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ABA versus Non-ABA; marathon LSAT-taker

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My profile is I graduated from UCLA with a BA in Psychology with a 2.87GPA in 2006. Married in 2007. Then graduated from Cal State Bakersfield in 2009 with an MSW (Masters of Social Work) and 3.87GPA. I've worked as a Child Protective Services Social Worker and Medical Social Worker for the past 5-6 years.

I have been taking the LSAT since 2006. My scores have been 140, 141, 145 and 146 (steadily improving each time).

I am now 29 years old and never accepted into any ABA schools. I was recently accepted into San Joaquin College of Law (SJCL), which is a non-ABA approved school but state accredited. I have been struggling with the decision of attending SJCL and leaving the workforce.

My fear is attending a non-ABA approved school will limit my options post-law school. My other fear is if I don't go I may never get into any ABA approved school and forego my opportunity to attend law school altogether.

As far as career plan, I'd like to get into public interest law, juvenile dependency or health law. I plan on staying in California.

Any and all pieces of thoughts, advice and wisdom would be greatly appreciated.


Maintain FL 350:
This issue has been discussed pretty extensively in other threads, check put some of the older threads.

In my opinion, state-accredited law schools can be a good choice for the right student. Generally, if you have the opportunity to attend an ABA school that's probably a better idea. The key is to really take the time to consider what you want to do after law school, and to think about whether or not a non-ABA degree can help you achieve that goal.

The cost of attending SJCL is (I think) about $50-60,000. That's a huge investment of money and time. Whether you're considering a state school or an ABA school, you need to think about whether the cost of attending will be outweighed by the benefit. In other words, after spending $50-60K will you be able to get a job that will allow you to make thise loan payments?

The job market is very, very tight right now, and I'm sure it's tighter for Calbar grads vs. ABA. Nonetheless, I seem to remember that SJCL has a good reputation in the central valley, and many of the local attorneys are grads. If you plan on staying in the immediate area, SJCL probably has a decent alumni network that can help you get some experience with internships, etc. Outside of the central valley, you'll have to compete against grads from bigger name schools.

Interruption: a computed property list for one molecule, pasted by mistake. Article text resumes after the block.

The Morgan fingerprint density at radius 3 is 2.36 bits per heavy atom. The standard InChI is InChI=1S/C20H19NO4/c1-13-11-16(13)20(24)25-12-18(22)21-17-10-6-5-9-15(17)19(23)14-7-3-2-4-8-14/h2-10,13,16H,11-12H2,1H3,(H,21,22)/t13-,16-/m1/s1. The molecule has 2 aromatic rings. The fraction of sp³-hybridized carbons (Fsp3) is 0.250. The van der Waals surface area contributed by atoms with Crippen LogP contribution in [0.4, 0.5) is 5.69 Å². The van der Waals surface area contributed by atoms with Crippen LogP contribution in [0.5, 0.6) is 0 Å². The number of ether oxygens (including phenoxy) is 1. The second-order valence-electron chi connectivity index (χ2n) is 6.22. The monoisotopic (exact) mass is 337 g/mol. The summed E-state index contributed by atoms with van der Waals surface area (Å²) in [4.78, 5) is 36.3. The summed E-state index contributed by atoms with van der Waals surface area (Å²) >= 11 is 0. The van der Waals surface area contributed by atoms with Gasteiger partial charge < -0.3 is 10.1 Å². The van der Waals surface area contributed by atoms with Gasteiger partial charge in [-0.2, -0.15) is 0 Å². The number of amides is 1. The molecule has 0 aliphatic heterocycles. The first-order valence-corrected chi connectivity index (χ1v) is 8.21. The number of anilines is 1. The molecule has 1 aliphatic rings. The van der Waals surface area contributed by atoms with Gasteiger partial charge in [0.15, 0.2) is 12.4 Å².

As far as working in juvenile dependency, a degree from a state school probably won't hold you back, especially considering your experience as a social worker. The biggest problem you'll face in that field is that there are very few jobs available. The dependency positions that are state/county funded have had their budgets slashed, and the government dependency jobs (county counsel, DCFS) are almost all on a hiring freeze. When a position does open up, they get flooded with applicants.

One last point, and please don't take this as criticism: the LSAT is easy compared to the bar exam. The LSAT is one morning long, and covers a few topics. The CA bar exam is three days long, covers something like 16 topics, and is notoriously difficult. If you had a tough time with the LSAT you might want to think about how you'll handle the bar exam before you drop 60k on law school.

Good Luck with everything!

Hi Roald,

Thank you very much for replying so quickly. I take absolutely no offense to your advice regarding the BAR. I agree. It is another concern I have considered. I have a lot to think about and I have been asking for input from everyone. I figure words of wisdom may help.

If you don't mind, can you share some of your background/experience with me?

You have always been in the bottom 1/3 of LSAT takers.  Your worst score put you in the 13th percentile.  140 is like 37/100 on the test.   People should be able to get 50% by process of elimination and coin-flip luck.

So rather than bash you, I'll tell you what I've learned.   You can go to a Cal-credited school, pass the bar and get a job if you have a little luck and some serious networking game. 

You should really start meeting family law attorneys.  These people often work at smaller firms, so the job potential isn't great, but you can learn alot about what they are looking for.  Your background in social work will help you to navigate a lot of legal issues in juvenile cases, so you'll need to lean heavily on that. 

You are fighting against a stereotype that might be true.  You look dumb on paper.  7-8 out of 10 people did better than you on the LSAT.  So you have to make up for that with connections, heart, and a sincere desire to practice a certain type of law.  Lawyers focusing on family, criminal, and public interest law really love dedication and interest. 

Honestly, if you can't figure out a way to meet with ten lawyers in areas you are interested in in the next month, you don't have the tools you need. (unless you just don't have any time).

Hi jack24,

Thank you for the candid honesty. I won't make excuses for my poor scores. I agree. It will be an uphill battle. I have spoken with some attorneys in juvenile dependency and still continue to work on my networking.

Thanks again...


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